Texas Wesleyan Law Review


Susan Ayres

Document Type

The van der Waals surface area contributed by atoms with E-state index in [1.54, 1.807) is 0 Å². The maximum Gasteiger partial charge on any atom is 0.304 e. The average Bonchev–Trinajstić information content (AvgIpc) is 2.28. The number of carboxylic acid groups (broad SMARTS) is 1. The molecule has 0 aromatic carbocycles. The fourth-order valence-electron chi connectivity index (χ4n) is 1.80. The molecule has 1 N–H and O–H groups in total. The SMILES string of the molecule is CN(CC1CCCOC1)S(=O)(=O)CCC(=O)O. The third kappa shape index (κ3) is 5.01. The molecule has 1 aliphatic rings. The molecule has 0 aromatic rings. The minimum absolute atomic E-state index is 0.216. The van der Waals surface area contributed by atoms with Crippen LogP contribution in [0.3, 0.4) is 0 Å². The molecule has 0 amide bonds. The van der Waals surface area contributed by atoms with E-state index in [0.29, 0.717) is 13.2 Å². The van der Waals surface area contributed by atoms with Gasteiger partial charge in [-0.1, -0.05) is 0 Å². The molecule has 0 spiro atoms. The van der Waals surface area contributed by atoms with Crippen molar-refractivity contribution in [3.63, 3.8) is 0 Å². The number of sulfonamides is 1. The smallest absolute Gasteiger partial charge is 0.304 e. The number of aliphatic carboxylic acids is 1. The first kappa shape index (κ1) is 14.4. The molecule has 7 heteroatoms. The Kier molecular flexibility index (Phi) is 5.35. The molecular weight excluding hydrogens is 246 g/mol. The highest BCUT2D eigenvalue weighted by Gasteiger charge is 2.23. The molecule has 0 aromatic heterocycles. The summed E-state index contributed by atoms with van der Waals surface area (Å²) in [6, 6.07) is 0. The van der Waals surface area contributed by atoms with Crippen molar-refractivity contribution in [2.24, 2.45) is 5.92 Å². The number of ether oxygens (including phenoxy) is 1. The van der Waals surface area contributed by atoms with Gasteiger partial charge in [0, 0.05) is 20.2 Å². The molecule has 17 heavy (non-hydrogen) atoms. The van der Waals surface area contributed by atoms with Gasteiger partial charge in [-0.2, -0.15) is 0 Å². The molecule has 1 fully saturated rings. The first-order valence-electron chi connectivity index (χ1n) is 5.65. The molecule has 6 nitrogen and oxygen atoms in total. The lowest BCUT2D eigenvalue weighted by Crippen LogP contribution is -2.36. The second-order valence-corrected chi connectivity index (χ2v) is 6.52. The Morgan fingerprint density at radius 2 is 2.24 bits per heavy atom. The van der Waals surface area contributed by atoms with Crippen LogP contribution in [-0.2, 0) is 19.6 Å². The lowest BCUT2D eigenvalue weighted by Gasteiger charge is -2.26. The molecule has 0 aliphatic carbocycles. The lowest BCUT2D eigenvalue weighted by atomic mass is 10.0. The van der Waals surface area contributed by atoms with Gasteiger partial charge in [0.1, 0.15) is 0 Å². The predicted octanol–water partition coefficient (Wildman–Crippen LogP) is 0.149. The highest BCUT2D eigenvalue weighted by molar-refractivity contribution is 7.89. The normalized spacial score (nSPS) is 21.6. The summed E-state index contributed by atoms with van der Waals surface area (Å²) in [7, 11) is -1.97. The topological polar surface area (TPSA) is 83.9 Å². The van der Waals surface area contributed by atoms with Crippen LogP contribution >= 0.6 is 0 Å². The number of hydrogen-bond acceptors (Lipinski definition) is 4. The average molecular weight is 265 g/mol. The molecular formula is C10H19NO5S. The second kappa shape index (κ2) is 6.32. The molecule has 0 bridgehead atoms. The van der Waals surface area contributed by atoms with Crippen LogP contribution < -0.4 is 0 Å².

Children's books are "a source of law" for children because "[children] are constantly trying to make sense of what is going on around them, and although literature itself is only a constituent of life experience, as a constituent it is potentially of the greatest importance. As adults and lawyers, we can also read children's books as a source of law because they reflect patriarchal ideologies about the family and stigma surrounding adoption. Like other myths, children's books tell stories about origins and constitute not only subjects but are also the foundation of law by reflecting legal norms and projecting legal changes. Children's stories dramatize the evolution of family and adoption through four narratives: the kinship narrative, the as-if narrative, the failure narrative, and the bad mother narrative. The kinship narrative, discussed in Part II, defines family to include those bound by kinship or blood. The kinship narrative labels adoption as second best and views adoption through three narratives discussed in Part III: the as-if narrative, which sees adoption as trying to replicate kinship; the failure narrative, which views adoption as the result of a failure to have birth children; and the bad mother narrative, which labels the mother who gives up her child for adoption as a bad mother.



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